In a further sign of a “thaw” in relations between Greece and Turkey, the two NATO allies have decided to cancel scheduled military exercises in the Aegean.
Turkish daily Hurriyet reports on Tuesday the Turkish Defense Ministry annulled the “Seawolf Exercise” in which thousands of personnel participate, with over 200 elements including ships, submarines and manned and unmanned aerial vehicles.
The large-scale exercise is carried out in the first week of June every year.
This was in response to the decision by Athens to cancel the “Kataigis Exercise”, which it carries out between May and June every year covering the entire Aegean Sea. Instead, small-scale training programs are carried out.
With the ongoing efforts to improve the positive atmosphere established between the two countries after the deadly Feb. 6 earthquakes in Turkey and the train accident in Greece, the two neighbors have taken steps mutually in the Aegean Sea.
Steps to reduce tension between Greece and Turkey
In his visit to the quake-hit city of Hatay in February, Greek Defense Minister Nikos Panagiotopoulos announced that the two states agreed to develop an agenda based on good neighborly relations.
Panagiotopoulos had voiced the will to establish stability in bilateral relations and said tragedies such as earthquakes show “how small” the existing problems are between Greece and Turkey.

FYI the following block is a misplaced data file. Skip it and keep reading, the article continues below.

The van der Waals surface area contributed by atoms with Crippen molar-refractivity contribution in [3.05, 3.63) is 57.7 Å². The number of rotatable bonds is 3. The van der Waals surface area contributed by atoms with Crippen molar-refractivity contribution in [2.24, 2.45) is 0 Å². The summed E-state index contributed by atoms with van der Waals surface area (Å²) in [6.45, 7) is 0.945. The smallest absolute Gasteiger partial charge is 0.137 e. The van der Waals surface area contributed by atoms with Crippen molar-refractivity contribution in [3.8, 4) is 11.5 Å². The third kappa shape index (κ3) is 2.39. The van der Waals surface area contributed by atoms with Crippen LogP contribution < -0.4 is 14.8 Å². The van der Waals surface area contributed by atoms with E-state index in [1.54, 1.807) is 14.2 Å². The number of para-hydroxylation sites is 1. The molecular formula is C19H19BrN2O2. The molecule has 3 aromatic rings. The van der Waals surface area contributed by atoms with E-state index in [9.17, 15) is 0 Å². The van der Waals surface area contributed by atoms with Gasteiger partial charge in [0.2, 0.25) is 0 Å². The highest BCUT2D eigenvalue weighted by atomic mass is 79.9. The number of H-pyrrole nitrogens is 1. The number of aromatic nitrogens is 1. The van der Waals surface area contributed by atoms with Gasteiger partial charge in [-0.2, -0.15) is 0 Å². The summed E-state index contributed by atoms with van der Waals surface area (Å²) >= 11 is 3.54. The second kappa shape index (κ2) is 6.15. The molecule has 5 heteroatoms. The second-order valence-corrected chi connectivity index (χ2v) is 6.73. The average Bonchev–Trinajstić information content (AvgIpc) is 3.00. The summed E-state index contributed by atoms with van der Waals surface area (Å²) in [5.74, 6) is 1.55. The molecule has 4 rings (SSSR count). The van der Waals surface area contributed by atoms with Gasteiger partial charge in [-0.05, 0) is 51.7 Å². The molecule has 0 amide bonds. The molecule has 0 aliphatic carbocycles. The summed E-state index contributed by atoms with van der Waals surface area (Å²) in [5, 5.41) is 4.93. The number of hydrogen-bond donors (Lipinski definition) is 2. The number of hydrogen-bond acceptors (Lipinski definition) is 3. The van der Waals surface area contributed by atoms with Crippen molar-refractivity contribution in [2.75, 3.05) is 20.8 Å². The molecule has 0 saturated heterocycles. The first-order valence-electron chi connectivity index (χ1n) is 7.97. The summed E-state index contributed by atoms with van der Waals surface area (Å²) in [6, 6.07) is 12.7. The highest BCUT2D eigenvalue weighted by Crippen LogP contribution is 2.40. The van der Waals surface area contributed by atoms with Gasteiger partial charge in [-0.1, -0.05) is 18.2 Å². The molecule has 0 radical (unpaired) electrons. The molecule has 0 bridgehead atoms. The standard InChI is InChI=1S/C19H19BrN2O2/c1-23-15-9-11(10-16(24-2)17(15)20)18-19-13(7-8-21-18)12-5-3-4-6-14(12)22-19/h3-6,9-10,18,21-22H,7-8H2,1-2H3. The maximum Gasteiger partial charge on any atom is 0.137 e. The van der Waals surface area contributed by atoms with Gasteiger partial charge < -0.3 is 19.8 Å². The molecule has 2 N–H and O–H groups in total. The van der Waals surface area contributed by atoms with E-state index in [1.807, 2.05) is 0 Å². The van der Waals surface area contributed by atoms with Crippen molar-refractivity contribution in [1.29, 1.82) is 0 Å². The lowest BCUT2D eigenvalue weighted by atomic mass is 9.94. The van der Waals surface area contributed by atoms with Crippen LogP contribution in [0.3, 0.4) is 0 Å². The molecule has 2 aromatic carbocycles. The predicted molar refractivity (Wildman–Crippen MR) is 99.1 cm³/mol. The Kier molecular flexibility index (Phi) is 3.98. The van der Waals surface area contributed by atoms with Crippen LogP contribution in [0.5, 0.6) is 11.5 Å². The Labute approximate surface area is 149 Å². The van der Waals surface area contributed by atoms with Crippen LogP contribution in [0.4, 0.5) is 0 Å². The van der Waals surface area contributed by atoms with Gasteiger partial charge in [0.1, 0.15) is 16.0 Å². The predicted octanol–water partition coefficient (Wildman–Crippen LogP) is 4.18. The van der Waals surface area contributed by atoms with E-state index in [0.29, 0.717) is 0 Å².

“When observed from another perspective, we see that these tragedies and disasters actually act as a catalyst in terms of reducing tensions,” he added.
Turkish Defense Minister Hulusi Akar last month reminded that there is a moratorium between the two countries to prevent conducting military exercises in the Aegean Sea during the tourism period, underlining that Turkey is ready to expand it.
“In the upcoming period, we expect concrete positive developments on some issues such as the extension of the moratorium period, which foresees avoidance of exercises in the international waters and airspace of the Aegean Sea between June 15 and Sept. 15, when tourism is intense,” Akar was quoted as telling journalists in Ankara by state-run Anadolu Agency.
Many officials in both countries are hoping that the revival of so-called “earthquake diplomacy” will lead to a sustained improvement in bilateral relations between the two countries, which have experienced a period of prolonged tension in recent years.
Greece responded to the earthquakes which shook parts of southern Turkey and northern Syria by quickly dispatching aid, most notably provided by EMAK, a specialist disaster relief unit that is part of the Hellenic Fire Service.